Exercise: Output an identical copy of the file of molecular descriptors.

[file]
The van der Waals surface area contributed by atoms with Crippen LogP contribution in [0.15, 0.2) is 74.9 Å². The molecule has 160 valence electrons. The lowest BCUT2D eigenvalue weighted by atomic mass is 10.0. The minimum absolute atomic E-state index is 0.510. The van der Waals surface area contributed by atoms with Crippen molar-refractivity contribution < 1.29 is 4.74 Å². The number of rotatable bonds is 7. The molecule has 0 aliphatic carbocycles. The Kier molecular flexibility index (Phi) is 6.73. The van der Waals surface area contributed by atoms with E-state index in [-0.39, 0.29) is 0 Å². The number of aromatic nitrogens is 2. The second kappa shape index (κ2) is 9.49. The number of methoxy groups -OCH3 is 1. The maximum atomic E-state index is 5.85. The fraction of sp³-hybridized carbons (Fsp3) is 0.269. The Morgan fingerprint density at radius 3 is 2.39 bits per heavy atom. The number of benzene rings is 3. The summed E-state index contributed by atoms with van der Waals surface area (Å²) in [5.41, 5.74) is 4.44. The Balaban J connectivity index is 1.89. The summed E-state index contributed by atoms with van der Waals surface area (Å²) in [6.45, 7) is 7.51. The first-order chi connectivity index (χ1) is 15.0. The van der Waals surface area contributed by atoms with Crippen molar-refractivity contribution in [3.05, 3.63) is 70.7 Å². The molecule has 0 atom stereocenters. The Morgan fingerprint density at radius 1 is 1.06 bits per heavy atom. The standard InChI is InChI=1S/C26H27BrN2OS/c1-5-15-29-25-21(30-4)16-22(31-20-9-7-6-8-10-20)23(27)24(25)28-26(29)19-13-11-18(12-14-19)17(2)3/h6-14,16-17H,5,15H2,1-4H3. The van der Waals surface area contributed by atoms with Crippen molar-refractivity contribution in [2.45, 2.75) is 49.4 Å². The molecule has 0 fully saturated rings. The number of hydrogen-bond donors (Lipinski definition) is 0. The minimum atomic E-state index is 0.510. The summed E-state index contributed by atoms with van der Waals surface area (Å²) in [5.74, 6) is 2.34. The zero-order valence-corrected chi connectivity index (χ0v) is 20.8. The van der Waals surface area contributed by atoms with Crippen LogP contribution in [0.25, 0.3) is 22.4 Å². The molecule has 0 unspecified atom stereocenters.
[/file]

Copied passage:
The van der Waals surface area contributed by atoms with Crippen LogP contribution in [0.15, 0.2) is 74.9 Å². The molecule has 160 valence electrons. The lowest BCUT2D eigenvalue weighted by atomic mass is 10.0. The minimum absolute atomic E-state index is 0.510. The van der Waals surface area contributed by atoms with Crippen molar-refractivity contribution < 1.29 is 4.74 Å². The number of rotatable bonds is 7. The molecule has 0 aliphatic carbocycles. The Kier molecular flexibility index (Phi) is 6.73. The van der Waals surface area contributed by atoms with E-state index in [-0.39, 0.29) is 0 Å². The number of aromatic nitrogens is 2. The second kappa shape index (κ2) is 9.49. The number of methoxy groups -OCH3 is 1. The maximum atomic E-state index is 5.85. The fraction of sp³-hybridized carbons (Fsp3) is 0.269. The Morgan fingerprint density at radius 3 is 2.39 bits per heavy atom. The number of benzene rings is 3. The summed E-state index contributed by atoms with van der Waals surface area (Å²) in [5.41, 5.74) is 4.44. The Balaban J connectivity index is 1.89. The summed E-state index contributed by atoms with van der Waals surface area (Å²) in [6.45, 7) is 7.51. The first-order chi connectivity index (χ1) is 15.0. The van der Waals surface area contributed by atoms with Crippen molar-refractivity contribution in [3.05, 3.63) is 70.7 Å². The molecule has 0 atom stereocenters. The Morgan fingerprint density at radius 1 is 1.06 bits per heavy atom. The standard InChI is InChI=1S/C26H27BrN2OS/c1-5-15-29-25-21(30-4)16-22(31-20-9-7-6-8-10-20)23(27)24(25)28-26(29)19-13-11-18(12-14-19)17(2)3/h6-14,16-17H,5,15H2,1-4H3. The van der Waals surface area contributed by atoms with Crippen molar-refractivity contribution in [2.45, 2.75) is 49.4 Å². The molecule has 0 fully saturated rings. The number of hydrogen-bond donors (Lipinski definition) is 0. The minimum atomic E-state index is 0.510. The summed E-state index contributed by atoms with van der Waals surface area (Å²) in [5.74, 6) is 2.34. The zero-order valence-corrected chi connectivity index (χ0v) is 20.8. The van der Waals surface area contributed by atoms with Crippen LogP contribution in [0.25, 0.3) is 22.4 Å². The molecule has 0 unspecified atom stereocenters.